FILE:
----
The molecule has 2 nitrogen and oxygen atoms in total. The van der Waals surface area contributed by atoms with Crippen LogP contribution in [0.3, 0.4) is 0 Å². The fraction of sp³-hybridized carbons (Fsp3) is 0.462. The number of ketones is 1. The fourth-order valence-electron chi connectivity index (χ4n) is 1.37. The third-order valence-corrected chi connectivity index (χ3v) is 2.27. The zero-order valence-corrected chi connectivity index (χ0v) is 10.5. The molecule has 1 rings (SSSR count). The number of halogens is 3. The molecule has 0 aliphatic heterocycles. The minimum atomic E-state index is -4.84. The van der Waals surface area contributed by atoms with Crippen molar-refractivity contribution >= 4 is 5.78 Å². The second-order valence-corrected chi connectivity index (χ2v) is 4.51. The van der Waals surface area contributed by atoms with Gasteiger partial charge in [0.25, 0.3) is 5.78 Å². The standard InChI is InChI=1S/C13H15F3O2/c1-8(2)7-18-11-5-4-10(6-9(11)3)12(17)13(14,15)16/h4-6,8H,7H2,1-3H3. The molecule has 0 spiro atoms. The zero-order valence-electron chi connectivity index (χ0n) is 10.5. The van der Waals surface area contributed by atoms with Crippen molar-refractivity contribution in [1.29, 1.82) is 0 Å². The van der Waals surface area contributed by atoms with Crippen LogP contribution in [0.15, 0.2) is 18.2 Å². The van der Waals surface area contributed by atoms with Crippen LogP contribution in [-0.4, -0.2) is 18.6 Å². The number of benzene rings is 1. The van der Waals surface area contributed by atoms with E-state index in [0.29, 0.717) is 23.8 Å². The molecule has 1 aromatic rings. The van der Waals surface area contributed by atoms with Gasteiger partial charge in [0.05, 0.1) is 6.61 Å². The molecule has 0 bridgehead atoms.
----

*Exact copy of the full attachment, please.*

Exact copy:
The molecule has 2 nitrogen and oxygen atoms in total. The van der Waals surface area contributed by atoms with Crippen LogP contribution in [0.3, 0.4) is 0 Å². The fraction of sp³-hybridized carbons (Fsp3) is 0.462. The number of ketones is 1. The fourth-order valence-electron chi connectivity index (χ4n) is 1.37. The third-order valence-corrected chi connectivity index (χ3v) is 2.27. The zero-order valence-corrected chi connectivity index (χ0v) is 10.5. The molecule has 1 rings (SSSR count). The number of halogens is 3. The molecule has 0 aliphatic heterocycles. The minimum atomic E-state index is -4.84. The van der Waals surface area contributed by atoms with Crippen molar-refractivity contribution >= 4 is 5.78 Å². The second-order valence-corrected chi connectivity index (χ2v) is 4.51. The van der Waals surface area contributed by atoms with Gasteiger partial charge in [0.25, 0.3) is 5.78 Å². The standard InChI is InChI=1S/C13H15F3O2/c1-8(2)7-18-11-5-4-10(6-9(11)3)12(17)13(14,15)16/h4-6,8H,7H2,1-3H3. The molecule has 0 spiro atoms. The zero-order valence-electron chi connectivity index (χ0n) is 10.5. The van der Waals surface area contributed by atoms with Crippen molar-refractivity contribution in [1.29, 1.82) is 0 Å². The van der Waals surface area contributed by atoms with Crippen LogP contribution in [0.15, 0.2) is 18.2 Å². The van der Waals surface area contributed by atoms with Crippen LogP contribution in [-0.4, -0.2) is 18.6 Å². The number of benzene rings is 1. The van der Waals surface area contributed by atoms with E-state index in [0.29, 0.717) is 23.8 Å². The molecule has 1 aromatic rings. The van der Waals surface area contributed by atoms with Gasteiger partial charge in [0.05, 0.1) is 6.61 Å². The molecule has 0 bridgehead atoms.